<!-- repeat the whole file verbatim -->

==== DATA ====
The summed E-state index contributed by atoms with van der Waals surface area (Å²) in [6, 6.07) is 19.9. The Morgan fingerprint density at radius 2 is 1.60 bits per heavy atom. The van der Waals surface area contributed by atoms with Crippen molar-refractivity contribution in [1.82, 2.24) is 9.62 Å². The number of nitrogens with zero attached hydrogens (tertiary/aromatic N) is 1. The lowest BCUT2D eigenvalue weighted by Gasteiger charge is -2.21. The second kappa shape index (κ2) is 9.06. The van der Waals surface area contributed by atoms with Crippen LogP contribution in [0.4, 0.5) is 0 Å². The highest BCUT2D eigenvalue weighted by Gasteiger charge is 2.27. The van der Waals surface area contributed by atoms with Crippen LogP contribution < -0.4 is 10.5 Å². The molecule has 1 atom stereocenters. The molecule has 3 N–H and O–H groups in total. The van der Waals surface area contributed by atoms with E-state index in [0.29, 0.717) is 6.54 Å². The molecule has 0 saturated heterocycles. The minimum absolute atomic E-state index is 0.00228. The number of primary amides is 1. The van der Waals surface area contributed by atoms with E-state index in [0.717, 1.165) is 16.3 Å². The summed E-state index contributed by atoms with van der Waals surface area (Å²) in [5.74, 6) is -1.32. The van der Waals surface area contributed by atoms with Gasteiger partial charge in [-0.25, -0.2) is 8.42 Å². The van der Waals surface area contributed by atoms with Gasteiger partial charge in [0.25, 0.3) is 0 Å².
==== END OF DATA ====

The summed E-state index contributed by atoms with van der Waals surface area (Å²) in [6, 6.07) is 19.9. The Morgan fingerprint density at radius 2 is 1.60 bits per heavy atom. The van der Waals surface area contributed by atoms with Crippen molar-refractivity contribution in [1.82, 2.24) is 9.62 Å². The number of nitrogens with zero attached hydrogens (tertiary/aromatic N) is 1. The lowest BCUT2D eigenvalue weighted by Gasteiger charge is -2.21. The second kappa shape index (κ2) is 9.06. The van der Waals surface area contributed by atoms with Crippen LogP contribution in [0.4, 0.5) is 0 Å². The highest BCUT2D eigenvalue weighted by Gasteiger charge is 2.27. The van der Waals surface area contributed by atoms with Crippen LogP contribution < -0.4 is 10.5 Å². The molecule has 1 atom stereocenters. The molecule has 3 N–H and O–H groups in total. The van der Waals surface area contributed by atoms with E-state index in [0.29, 0.717) is 6.54 Å². The molecule has 0 saturated heterocycles. The minimum absolute atomic E-state index is 0.00228. The number of primary amides is 1. The van der Waals surface area contributed by atoms with E-state index in [0.717, 1.165) is 16.3 Å². The summed E-state index contributed by atoms with van der Waals surface area (Å²) in [5.74, 6) is -1.32. The van der Waals surface area contributed by atoms with Gasteiger partial charge in [-0.25, -0.2) is 8.42 Å². The van der Waals surface area contributed by atoms with Gasteiger partial charge in [0.25, 0.3) is 0 Å².